Like diabetics, HIV patients may soon be able to monitor their own condition at home using a hand-held device.
Researchers at three of London's largest research centres are developing a hi-tech, finger prick blood-testing gadget.
The device's tiny mechanical sensors - microcantilever arrays - measure HIV levels to warn of impending flare-ups. A display then alerts the user if there is any need for them to visit a doctor.
"If patients neglect to take their treatments or need prompting to see their GP the device will provide a simple way of letting them know," the BBC quoted investigator Dr Anna-Maria Goretti, an NHS consultant and co-investigator based at the Royal Free Hospital, as saying.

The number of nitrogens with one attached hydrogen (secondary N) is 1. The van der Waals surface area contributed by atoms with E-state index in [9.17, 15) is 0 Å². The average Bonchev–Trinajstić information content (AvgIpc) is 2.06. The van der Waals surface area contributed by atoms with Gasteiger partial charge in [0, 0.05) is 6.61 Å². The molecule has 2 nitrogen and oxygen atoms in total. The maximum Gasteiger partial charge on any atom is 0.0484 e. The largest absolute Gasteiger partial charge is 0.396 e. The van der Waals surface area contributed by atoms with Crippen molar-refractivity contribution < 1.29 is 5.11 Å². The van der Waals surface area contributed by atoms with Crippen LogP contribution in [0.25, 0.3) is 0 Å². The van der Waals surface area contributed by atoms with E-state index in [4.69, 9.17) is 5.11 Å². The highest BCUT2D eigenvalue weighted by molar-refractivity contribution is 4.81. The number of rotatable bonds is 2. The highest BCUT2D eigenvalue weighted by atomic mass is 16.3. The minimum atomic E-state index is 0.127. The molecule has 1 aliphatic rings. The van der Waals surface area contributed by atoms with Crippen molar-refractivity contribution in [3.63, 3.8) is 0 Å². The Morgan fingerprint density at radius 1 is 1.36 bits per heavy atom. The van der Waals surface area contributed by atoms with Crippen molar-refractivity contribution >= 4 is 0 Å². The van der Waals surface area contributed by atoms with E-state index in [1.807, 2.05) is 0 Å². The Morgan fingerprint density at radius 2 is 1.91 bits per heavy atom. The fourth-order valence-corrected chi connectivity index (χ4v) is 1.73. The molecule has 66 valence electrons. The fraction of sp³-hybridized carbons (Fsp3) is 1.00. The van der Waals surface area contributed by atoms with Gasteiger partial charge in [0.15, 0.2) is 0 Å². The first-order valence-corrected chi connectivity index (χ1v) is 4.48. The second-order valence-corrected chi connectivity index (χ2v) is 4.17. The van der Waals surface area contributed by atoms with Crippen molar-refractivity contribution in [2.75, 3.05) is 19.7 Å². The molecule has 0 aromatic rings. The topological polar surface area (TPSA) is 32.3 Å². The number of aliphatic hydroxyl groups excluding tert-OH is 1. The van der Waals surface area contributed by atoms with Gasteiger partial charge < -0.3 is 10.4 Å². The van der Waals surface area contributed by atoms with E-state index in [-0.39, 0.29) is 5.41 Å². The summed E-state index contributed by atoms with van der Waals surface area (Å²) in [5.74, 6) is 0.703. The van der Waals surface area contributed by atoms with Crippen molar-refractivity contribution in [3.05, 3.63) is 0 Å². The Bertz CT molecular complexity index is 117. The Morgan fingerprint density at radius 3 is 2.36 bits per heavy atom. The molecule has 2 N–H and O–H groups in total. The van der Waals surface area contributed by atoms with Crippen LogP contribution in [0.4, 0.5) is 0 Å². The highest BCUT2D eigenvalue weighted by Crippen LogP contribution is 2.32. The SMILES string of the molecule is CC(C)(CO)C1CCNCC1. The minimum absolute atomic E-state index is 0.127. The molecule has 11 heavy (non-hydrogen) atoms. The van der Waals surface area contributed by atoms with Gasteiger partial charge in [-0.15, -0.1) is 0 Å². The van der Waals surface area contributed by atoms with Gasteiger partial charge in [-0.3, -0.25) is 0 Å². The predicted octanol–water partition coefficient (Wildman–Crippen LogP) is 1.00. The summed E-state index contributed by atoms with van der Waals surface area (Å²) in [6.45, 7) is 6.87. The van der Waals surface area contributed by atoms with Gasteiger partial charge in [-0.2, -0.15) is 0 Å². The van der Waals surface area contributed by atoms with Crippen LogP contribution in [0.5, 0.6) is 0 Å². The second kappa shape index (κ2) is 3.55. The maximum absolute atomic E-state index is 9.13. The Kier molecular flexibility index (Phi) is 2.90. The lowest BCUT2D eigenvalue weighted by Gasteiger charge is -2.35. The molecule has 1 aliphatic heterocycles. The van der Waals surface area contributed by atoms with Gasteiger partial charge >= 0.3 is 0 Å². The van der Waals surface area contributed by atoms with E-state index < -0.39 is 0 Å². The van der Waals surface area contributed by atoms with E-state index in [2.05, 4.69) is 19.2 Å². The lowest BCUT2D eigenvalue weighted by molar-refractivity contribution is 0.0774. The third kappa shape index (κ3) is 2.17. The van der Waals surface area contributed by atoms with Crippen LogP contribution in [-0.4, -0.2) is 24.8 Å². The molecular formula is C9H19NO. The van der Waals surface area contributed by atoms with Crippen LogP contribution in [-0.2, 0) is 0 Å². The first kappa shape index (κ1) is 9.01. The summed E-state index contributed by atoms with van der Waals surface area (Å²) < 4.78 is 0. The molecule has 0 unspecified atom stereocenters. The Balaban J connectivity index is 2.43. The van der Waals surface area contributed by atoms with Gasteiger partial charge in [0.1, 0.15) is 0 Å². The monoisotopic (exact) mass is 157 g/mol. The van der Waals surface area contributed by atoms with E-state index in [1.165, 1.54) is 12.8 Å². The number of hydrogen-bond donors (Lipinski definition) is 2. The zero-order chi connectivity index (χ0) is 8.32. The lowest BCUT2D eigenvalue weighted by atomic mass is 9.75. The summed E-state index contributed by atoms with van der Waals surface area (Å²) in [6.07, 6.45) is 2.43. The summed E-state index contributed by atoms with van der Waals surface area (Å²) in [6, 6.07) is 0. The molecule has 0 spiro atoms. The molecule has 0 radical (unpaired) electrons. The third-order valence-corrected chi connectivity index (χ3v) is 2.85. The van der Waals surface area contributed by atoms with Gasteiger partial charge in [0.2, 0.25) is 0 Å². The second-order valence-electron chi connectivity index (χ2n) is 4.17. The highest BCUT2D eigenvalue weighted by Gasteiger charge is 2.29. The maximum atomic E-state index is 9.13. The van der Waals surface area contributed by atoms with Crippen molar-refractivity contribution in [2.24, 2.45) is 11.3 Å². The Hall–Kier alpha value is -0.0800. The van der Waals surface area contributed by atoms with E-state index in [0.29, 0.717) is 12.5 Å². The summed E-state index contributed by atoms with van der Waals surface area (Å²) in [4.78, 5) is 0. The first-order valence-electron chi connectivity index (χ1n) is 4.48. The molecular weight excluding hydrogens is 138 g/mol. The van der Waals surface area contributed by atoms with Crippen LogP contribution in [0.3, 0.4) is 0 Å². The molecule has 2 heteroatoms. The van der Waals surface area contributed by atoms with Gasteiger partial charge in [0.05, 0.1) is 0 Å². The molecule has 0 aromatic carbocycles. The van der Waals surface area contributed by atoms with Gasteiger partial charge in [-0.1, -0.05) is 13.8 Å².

"It will really empower HIV patients to keep a close eye on their health and their treatments," Goretti added.
Researchers said that apart from reducing visits to the doctor, the device could also be of real benefit in developing countries where rapid and affordable ways to monitor HIV patients are urgently needed.
The microcantilever arrays are each coated with substances that stick to the HIV and other proteins, which are markers associated with disease progression.
Lead investigator Dr Rachel McKendry of University College London and the London Centre for Nanotechnology, said that accommodating these markers causes the highly-sensitive sensors to bend like a diving board and this bend indicates the level of virus in the body.
"We have used microcantilever arrays to investigate drug resistance in superbugs such as MRSA, and are excited by the opportunity to extend this approach to detecting HIV markers," she said.
Dr McKendry has collaborated with researchers at the Imperial College London, Cambridge Medical Innovations, Sphere Medical Ltd and BionanoConsulting to develop the prototype hand-held device for clinical trials.